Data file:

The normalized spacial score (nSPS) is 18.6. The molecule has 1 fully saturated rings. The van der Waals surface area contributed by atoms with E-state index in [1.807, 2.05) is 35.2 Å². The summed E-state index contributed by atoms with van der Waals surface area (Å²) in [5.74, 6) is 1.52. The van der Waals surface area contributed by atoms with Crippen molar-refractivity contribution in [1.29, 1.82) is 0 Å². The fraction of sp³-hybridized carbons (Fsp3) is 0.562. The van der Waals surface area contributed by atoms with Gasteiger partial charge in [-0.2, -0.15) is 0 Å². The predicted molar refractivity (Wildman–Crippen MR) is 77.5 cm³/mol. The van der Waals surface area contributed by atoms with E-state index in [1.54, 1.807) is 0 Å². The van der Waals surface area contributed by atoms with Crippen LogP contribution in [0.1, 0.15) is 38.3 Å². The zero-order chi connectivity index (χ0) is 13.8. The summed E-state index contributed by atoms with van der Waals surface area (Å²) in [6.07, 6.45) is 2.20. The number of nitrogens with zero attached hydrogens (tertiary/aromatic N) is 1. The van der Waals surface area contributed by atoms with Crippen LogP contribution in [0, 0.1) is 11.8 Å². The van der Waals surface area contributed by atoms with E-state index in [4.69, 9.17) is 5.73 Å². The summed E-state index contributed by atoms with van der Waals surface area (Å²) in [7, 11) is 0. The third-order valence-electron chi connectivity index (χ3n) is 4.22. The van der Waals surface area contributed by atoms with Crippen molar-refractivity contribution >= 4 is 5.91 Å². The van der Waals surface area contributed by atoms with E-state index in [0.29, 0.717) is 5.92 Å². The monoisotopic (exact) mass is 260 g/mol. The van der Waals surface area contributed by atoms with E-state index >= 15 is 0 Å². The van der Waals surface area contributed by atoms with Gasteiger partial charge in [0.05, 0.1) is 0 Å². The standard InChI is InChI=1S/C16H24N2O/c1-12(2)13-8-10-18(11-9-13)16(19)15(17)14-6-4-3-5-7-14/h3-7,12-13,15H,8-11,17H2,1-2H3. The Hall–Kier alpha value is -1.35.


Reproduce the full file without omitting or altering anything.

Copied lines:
The normalized spacial score (nSPS) is 18.6. The molecule has 1 fully saturated rings. The van der Waals surface area contributed by atoms with E-state index in [1.807, 2.05) is 35.2 Å². The summed E-state index contributed by atoms with van der Waals surface area (Å²) in [5.74, 6) is 1.52. The van der Waals surface area contributed by atoms with Crippen molar-refractivity contribution in [1.29, 1.82) is 0 Å². The fraction of sp³-hybridized carbons (Fsp3) is 0.562. The van der Waals surface area contributed by atoms with Gasteiger partial charge in [-0.2, -0.15) is 0 Å². The predicted molar refractivity (Wildman–Crippen MR) is 77.5 cm³/mol. The van der Waals surface area contributed by atoms with E-state index in [1.54, 1.807) is 0 Å². The van der Waals surface area contributed by atoms with Crippen LogP contribution in [0.1, 0.15) is 38.3 Å². The zero-order chi connectivity index (χ0) is 13.8. The summed E-state index contributed by atoms with van der Waals surface area (Å²) in [6.07, 6.45) is 2.20. The number of nitrogens with zero attached hydrogens (tertiary/aromatic N) is 1. The van der Waals surface area contributed by atoms with Crippen LogP contribution in [0, 0.1) is 11.8 Å². The van der Waals surface area contributed by atoms with E-state index in [4.69, 9.17) is 5.73 Å². The summed E-state index contributed by atoms with van der Waals surface area (Å²) in [7, 11) is 0. The third-order valence-electron chi connectivity index (χ3n) is 4.22. The van der Waals surface area contributed by atoms with Crippen molar-refractivity contribution >= 4 is 5.91 Å². The van der Waals surface area contributed by atoms with E-state index in [0.29, 0.717) is 5.92 Å². The monoisotopic (exact) mass is 260 g/mol. The van der Waals surface area contributed by atoms with E-state index >= 15 is 0 Å². The van der Waals surface area contributed by atoms with Gasteiger partial charge in [0.05, 0.1) is 0 Å². The standard InChI is InChI=1S/C16H24N2O/c1-12(2)13-8-10-18(11-9-13)16(19)15(17)14-6-4-3-5-7-14/h3-7,12-13,15H,8-11,17H2,1-2H3. The Hall–Kier alpha value is -1.35.